91 Year-Old Palm Harbor WWII Veteran Tells His Dramatic Story
French Legion of Honor recipient Norbert Swierz escaped from a P.O.W. camp three times during WWII. He is one of two Palm Harbor men who have been recognized with the French Legion of Honor.
Palm Harbor residents Fred Kaufman and Norbert Swierz are two exceptionally humble men. But they have more in common than that, the country of France is forever indebted to them for their heroism.
Swierz is equally humble, “I’m flattered, I don’t think really that I deserved it. I did my job, but so did millions of others fellows.”
The men recently talked with Palm Harbor Patch about their experiences during World War II. Swierz's story plays out like a dramatic Hollywood movie or a storyline from a super hero comic book, with the difference being it really happened.
“I escaped three different times,” said Norbert Swierz referring to Stalag 17, the prisoner of war camp that was his home for two years during WWII. The camp also wound up being the subject of a Hollywood movie.
Now 91-years old, Swierz’s memory of WWII is as good as his eyes — which even at the age of 91 do not need glasses.
But before his tale of escape, is his tale of being blown from the sky. Twice. Swierz was a flight engineer gunner who flew on B-17’s, when he was first shot down in the North Sea. “I still remember how cold that water was,” he laughed. The British rescued them accidentally, while looking for another downed flight.
14 months later, Swierz did not fare as well and wound up in the hands of the enemy. When flying over Stuttgard, Germany, bullets once again shot his plane down from the sky. “They captured me the minute I hit the ground. I came down right in the middle of the city we were bombing. They weren’t too happy with me,” he said.
He never saw any of the men he was flying with again.
His two years in Stalag 17 were far from cushy. “We weren’t fed or clothed properly and our barracks weren’t fit to live in, we were cold all the time and the summer was desperately hot,” said Swierz.
So, naturally, he had to try to escape. But he was not the only one craving escape — and that was the problem. “Every time you had an idea for an escape you had to run it past the escape committee. You had to get permission because people were doing bonehead things.”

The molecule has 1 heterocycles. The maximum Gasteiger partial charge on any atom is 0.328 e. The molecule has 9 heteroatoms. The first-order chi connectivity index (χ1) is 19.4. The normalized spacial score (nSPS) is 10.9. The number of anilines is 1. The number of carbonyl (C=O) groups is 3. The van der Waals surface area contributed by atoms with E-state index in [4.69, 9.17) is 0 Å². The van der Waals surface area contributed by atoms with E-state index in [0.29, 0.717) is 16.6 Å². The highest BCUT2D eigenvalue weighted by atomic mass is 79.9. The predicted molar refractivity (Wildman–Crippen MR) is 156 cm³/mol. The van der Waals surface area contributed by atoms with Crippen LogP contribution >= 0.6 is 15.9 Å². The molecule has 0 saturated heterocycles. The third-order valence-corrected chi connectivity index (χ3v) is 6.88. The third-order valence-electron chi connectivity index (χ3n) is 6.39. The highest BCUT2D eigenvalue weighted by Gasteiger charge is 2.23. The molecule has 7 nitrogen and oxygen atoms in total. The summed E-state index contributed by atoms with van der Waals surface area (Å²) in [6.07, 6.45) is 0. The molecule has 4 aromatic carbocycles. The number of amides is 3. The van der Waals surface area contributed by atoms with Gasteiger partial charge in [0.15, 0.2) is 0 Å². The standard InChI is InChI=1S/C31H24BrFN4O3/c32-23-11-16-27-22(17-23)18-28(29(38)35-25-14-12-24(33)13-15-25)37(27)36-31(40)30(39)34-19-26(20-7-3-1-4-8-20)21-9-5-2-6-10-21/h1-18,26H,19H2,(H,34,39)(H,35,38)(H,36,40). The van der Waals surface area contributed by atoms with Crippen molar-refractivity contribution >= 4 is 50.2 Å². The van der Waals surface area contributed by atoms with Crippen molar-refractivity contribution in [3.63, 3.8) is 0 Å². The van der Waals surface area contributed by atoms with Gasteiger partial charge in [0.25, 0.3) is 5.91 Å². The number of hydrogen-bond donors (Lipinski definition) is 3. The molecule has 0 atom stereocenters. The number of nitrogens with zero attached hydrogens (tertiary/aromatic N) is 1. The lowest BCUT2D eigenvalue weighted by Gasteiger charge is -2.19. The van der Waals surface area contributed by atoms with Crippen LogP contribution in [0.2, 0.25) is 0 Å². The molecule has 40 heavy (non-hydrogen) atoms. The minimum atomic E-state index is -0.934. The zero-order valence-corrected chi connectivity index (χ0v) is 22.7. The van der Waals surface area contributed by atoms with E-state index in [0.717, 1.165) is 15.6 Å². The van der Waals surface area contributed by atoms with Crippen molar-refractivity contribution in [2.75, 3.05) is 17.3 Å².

But Swierz got a job in the kitchen, hoping to come up with an idea worthy of approval. He found one. “Me and my buddy decided to get into these huge trash sacks and escape in the garbage wagon. It got approved and we got people to put us in there. We had two gates to go through and they had probes — big metal rods they’d poke the garbage with. They missed,” he laughed.
A few weeks of careful nighttime traveling ended in recapture. “But we almost got away with it,” Swierz laughed.
Norbert Swierz's wife, Muriel, who also participated in our interview, chided her husband, “Yeah and you almost got a pitch fork right in your tummy.”
Swierz was quick to respond, “Yeah, it was too close for comfort.”
The couple has been together since before Swierz left the country to fight in WWII. He was gone for four years, with his moment of freedom from the P.O.W. camp occuring during a forced march in the middle of a forest. The guards got word that the war was over, and they vanished, leaving the P.O.W.s unattended.
When Swierz arrived back in the U.S., he and Muriel married 13 days later. “I didn’t give him time to change his mind,” she said.
Almost 66 years of marriage prove that he never would have changed his mind. Their house is filled with pictures of their children and grandchildren, a testament to their fruitful relationship. “It’s been a wonderful life for me. I did more or less what I wanted to do. Except the whole Stalag 17 thing — I didn’t want to do that,” said Swierz.
Three wars and many medals later, Norbert and Muriel Swierz are enjoying the people they love and the life they are living. “I do some painting,” said Swierz. “I’m not great at it, but I always do the best paintings when it’s for someone I care about.”
One of those fortunate people is Nathaniel Vitale, a 9-year-old who has become one of Swierz’s dear friends. “He knows as much about B-17’s as I do, and I fought in one,” said Swierz. The two met when the Collings Foundation sponsored a flight for Swierz in a preserved B-17. He had not been in one since he was shot down about 60 years prior. The Associated Press went along for the flight and made a video.
“Because I befriended Nathaniel, they allowed him to take the flight with me. You never saw a kid so thrilled in his life,” Swierz remembered. “I painted him a B-17. He has it hanging over his bed.”
Mrs. Swierz is especially glad for these happier times. “It’s so nice to have him safe. During the war I had no idea whether he was dead or alive most of the time. It was horrible,” she said, tearing up at the memory. “But he was tough.”
“I’m still tough,” Swierz winked.